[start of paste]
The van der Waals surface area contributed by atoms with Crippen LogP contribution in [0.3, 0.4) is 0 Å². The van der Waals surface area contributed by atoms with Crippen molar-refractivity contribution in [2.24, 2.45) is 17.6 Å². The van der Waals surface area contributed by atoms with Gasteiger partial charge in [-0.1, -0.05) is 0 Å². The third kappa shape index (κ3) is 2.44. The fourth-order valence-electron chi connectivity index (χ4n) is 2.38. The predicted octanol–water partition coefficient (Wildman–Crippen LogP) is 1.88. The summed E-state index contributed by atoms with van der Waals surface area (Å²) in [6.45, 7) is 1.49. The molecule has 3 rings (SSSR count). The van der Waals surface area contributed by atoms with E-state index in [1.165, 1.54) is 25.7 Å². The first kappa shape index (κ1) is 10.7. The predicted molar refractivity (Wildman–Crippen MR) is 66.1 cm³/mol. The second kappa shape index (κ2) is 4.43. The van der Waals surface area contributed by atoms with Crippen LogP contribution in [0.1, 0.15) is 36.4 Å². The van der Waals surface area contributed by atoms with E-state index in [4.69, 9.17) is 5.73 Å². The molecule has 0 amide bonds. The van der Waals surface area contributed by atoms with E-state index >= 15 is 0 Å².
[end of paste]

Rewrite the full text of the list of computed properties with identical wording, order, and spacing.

The van der Waals surface area contributed by atoms with Crippen LogP contribution in [0.3, 0.4) is 0 Å². The van der Waals surface area contributed by atoms with Crippen molar-refractivity contribution in [2.24, 2.45) is 17.6 Å². The van der Waals surface area contributed by atoms with Gasteiger partial charge in [-0.1, -0.05) is 0 Å². The third kappa shape index (κ3) is 2.44. The fourth-order valence-electron chi connectivity index (χ4n) is 2.38. The predicted octanol–water partition coefficient (Wildman–Crippen LogP) is 1.88. The summed E-state index contributed by atoms with van der Waals surface area (Å²) in [6.45, 7) is 1.49. The molecule has 3 rings (SSSR count). The van der Waals surface area contributed by atoms with E-state index in [1.165, 1.54) is 25.7 Å². The first kappa shape index (κ1) is 10.7. The predicted molar refractivity (Wildman–Crippen MR) is 66.1 cm³/mol. The second kappa shape index (κ2) is 4.43. The van der Waals surface area contributed by atoms with Crippen LogP contribution in [0.1, 0.15) is 36.4 Å². The van der Waals surface area contributed by atoms with E-state index in [4.69, 9.17) is 5.73 Å². The molecule has 0 amide bonds. The van der Waals surface area contributed by atoms with E-state index >= 15 is 0 Å².